Tiny houses are all the rage in the U.S. as Americans look for ways to reduce their footprint and uncomplicate their lives.
It doesn’t hurt that building a tiny house from the ground up is a lot cheaper than constructing a mini-mansion. eCommerce giant Amazon is trying to capitalize on the trend, hawking tiny homes for under $20,000.
Take the Lillevilla Allwood Cabin Kit Getaway log cabin for one example. It costs $18,800 and comes with free shipping. Order today (July 4) and it will be delivered between Aug. 6 and Aug. 22.
So what kind of house do you get for less than $20,000? According to Amazon’s Website the cabin gives you a combined floor area of 292 square feet, plus a sleeping loft that isn’t included in the 292 square footage. The log cabin comes with a porch and is large enough to function as a summer home, home office or the main residence if the utility hookups are added.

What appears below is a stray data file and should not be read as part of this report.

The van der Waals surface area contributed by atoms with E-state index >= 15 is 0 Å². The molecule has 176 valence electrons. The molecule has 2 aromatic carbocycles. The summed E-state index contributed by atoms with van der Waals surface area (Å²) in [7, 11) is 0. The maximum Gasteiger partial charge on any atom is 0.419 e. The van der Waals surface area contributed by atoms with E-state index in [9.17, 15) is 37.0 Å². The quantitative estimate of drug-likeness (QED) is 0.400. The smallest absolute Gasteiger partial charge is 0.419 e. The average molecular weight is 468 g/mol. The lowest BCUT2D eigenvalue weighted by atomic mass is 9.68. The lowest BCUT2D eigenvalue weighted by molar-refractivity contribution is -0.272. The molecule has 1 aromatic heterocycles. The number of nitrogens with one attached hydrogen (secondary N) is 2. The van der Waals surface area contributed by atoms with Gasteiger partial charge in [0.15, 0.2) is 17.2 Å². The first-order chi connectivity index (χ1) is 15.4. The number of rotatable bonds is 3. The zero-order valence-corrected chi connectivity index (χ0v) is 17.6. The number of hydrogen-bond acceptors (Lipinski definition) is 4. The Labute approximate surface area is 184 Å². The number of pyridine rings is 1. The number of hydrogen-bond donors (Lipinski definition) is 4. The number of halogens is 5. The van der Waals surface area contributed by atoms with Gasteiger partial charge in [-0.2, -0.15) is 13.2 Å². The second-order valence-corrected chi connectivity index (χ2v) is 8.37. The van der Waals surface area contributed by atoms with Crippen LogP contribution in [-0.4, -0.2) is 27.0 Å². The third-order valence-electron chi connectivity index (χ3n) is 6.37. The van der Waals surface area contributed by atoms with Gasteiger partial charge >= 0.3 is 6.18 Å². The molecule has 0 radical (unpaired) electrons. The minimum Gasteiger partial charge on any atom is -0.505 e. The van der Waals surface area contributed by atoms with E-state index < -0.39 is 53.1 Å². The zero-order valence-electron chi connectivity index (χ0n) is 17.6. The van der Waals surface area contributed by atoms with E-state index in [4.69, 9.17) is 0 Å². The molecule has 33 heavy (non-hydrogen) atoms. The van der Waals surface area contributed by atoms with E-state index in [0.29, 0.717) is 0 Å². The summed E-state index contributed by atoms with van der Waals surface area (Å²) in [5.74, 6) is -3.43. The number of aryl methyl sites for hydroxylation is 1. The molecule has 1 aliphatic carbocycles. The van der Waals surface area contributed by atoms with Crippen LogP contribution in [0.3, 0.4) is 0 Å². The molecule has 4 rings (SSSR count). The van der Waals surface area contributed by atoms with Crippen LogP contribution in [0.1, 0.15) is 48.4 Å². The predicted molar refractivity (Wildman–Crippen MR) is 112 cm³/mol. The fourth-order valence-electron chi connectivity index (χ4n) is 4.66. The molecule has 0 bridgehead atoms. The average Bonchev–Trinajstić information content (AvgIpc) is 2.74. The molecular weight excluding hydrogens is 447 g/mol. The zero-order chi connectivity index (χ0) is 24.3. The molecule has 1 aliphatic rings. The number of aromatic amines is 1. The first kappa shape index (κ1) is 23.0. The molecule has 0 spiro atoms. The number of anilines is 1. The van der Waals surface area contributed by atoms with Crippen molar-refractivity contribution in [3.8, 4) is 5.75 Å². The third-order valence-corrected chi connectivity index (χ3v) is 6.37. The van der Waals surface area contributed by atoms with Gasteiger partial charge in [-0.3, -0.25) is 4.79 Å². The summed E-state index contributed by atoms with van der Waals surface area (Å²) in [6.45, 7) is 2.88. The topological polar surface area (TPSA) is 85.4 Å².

The Lillevilla Allwood Cabin Kit isn’t the only tiny home Amazon is selling online. It has a bevy of home kits ranging in price from as little as $5,990 to as much as $46,900. The Allwood Chloe Cabin kit costs $5,990, includes free shipping but it only gives you 123 square feet of space. The Allwood Eagle Point Cabin Kit, which will set you back nearly $47,000 has two floors with 712 square feet downstairs and 396 square feet upstairs. It comes with free shipping as well.
Tiny Houses Growing in Popularity
The idea of living in a tiny home conjures up fear and dread or happiness and peace depending on who you talk to. According to a survey last year by the National Association of Home Builders more than half of the adults surveyed said they would be open to living in a home with less than 600 square feet.
There is a generational gap when it comes to living in tight spaces. The survey found more than half of Millennials and Generation Xers signaled they would be interested in a tiny home, but only 45% of Boomers and 29% of seniors are interested.
Tiny homes in many areas of the U.S. may be a pipedream even if interest is growing. According to the National Association of Home Builders, many local zoning laws require a minimum lot size which would prevent a tiny home from going up. Purchasing the land to keep it on could be cost prohibitive, removing a big motivation to purchase a tiny home.